Archaeological Information Languages and Notations

César González-Pérez, Patricia Martín-Rodilla, Ruth Varela


Most of the efforts that are made in the realm of information technologies and archaeology are directly related to data or information. The way in which we represent archaeological information, the particular languages that we use, the formalisms that we employ to describe the archaeological record or to convey archaeological meaning, and the visual representations that we choose or construct, have a great impact on how knowledge is constructed at the other end of the communication process.
This session aims to address this by, precisely, analyzing the languages and notations that we use in archaeology, i.e. by studying the vocabularies, conceptualizations, ontologies and graphical or textual representations that are involved in discussing the archaeological record and its interpretations from an abstract viewpoint and beyond anecdotal evidence.
Major research areas that are welcome in the session include (but are not limited to) the following:
• What kind of natural language is being used to describe archaeological information? Is this language any different to regular language?
• What specific conceptualisations are we using to represent archaeological information? How are they developed? What are the key concepts on which the archaeological discourse relies?
• What formal systems, such as models or ontologies, are being used in archaeology? How are they useful? In what scenarios? Who develops and uses them?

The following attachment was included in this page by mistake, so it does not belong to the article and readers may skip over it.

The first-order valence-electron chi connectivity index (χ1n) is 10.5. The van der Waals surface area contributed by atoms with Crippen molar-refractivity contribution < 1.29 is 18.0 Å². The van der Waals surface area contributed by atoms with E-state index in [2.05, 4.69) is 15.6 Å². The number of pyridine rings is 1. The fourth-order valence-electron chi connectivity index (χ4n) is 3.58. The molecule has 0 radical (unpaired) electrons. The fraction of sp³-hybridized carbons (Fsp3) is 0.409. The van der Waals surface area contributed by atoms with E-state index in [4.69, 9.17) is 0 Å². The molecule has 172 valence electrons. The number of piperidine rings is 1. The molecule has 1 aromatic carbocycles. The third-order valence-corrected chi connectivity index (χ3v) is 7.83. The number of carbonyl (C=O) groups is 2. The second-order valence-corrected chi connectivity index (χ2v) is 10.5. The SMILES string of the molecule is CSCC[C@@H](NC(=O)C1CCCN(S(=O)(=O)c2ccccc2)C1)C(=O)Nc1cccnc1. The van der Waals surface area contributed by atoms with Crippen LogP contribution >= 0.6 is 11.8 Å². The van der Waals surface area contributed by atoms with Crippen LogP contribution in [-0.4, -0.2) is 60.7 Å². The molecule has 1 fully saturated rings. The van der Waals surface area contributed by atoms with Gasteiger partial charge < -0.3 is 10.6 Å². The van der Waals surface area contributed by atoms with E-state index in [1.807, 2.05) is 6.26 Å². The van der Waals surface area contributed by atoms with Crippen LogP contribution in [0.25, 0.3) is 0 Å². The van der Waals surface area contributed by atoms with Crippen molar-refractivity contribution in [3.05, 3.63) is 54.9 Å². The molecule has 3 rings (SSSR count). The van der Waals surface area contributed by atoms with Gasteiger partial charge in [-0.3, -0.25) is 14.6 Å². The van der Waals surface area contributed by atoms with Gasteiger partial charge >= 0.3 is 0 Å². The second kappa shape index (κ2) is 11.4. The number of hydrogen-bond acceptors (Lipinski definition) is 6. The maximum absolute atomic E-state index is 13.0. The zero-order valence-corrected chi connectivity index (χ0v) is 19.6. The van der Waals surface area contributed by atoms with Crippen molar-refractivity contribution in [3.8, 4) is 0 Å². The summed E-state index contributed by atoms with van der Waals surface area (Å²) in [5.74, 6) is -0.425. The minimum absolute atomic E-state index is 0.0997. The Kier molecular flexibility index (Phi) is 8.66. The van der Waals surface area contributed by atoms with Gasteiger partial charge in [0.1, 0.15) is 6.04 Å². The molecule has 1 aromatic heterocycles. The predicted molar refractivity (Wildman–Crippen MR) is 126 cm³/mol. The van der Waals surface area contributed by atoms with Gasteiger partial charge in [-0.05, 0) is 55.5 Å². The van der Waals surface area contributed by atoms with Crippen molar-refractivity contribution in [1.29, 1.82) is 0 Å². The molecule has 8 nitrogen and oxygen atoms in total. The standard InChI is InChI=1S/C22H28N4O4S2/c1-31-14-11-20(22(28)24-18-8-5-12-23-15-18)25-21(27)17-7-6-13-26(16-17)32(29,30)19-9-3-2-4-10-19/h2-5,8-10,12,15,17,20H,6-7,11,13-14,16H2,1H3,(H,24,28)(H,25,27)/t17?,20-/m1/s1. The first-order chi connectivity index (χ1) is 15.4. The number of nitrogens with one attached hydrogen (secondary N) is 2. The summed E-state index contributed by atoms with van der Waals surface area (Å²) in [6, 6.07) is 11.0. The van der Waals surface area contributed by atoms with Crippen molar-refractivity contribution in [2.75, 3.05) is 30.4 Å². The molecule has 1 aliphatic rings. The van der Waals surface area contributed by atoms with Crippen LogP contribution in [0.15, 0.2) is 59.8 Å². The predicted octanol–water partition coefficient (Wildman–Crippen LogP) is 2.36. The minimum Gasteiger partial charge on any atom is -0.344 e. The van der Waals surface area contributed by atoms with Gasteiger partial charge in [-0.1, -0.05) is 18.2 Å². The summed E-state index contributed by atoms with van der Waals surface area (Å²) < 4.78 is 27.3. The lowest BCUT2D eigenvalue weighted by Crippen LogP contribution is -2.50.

• How is archaeological information conveyed between specialists in the field or the lab, while exploring hypotheses or developing arguments? What note taking, sketching, diagramming or other techniques are used?
• How is archaeological information presented in final form through publications or similar artefacts? What visual or textual notations are employed? What criteria are used to select the right presentation format?
• What kinds of actors are involved in the use of different languages and notations? Do specialists, amateurs and the general public, for example, use the same or different ones? What languages and notations mediate the communication between actor kinds?
• What software tools exist that facilitate the use of the above mentioned languages and notations? Who uses them and in which situations? How useful are them?
• How are these languages and notations useful for the development of computer systems such as databases or repositories?
• What reasoning and knowledge construction processes take place in relation to the languages and notations mentioned above?
Please bear in mind that the session is intended to focus on the theoretical and analytical study of archaeological languages and notations, rather than on the detailed account of specific case studies.
The session will be of interest to people who:
• Participate in the development of models, ontologies, thesauri or other formal conceptualizations for archaeology.
• Have adopted, or are considering adoption of, a particular model or ontology for archaeological information.
• Believe that no particular conceptualization of archaeological information is especially better than others, or that no formal conceptualization can or should be used.
• Are interested in how archaeological knowledge is created, refined, visualized and shared.
• Are interested in the ways in which we interact among ourselves and with computer systems in relation to archaeological information.
• Need to assess the impact of the adoption of a tool or technique on the overall results of their work.
• Make decisions about standards adoption or methodological choices, either small- or large-scale.
• Are interested in the mechanisms by which meaning is constructed in archaeology, either individually or collectively.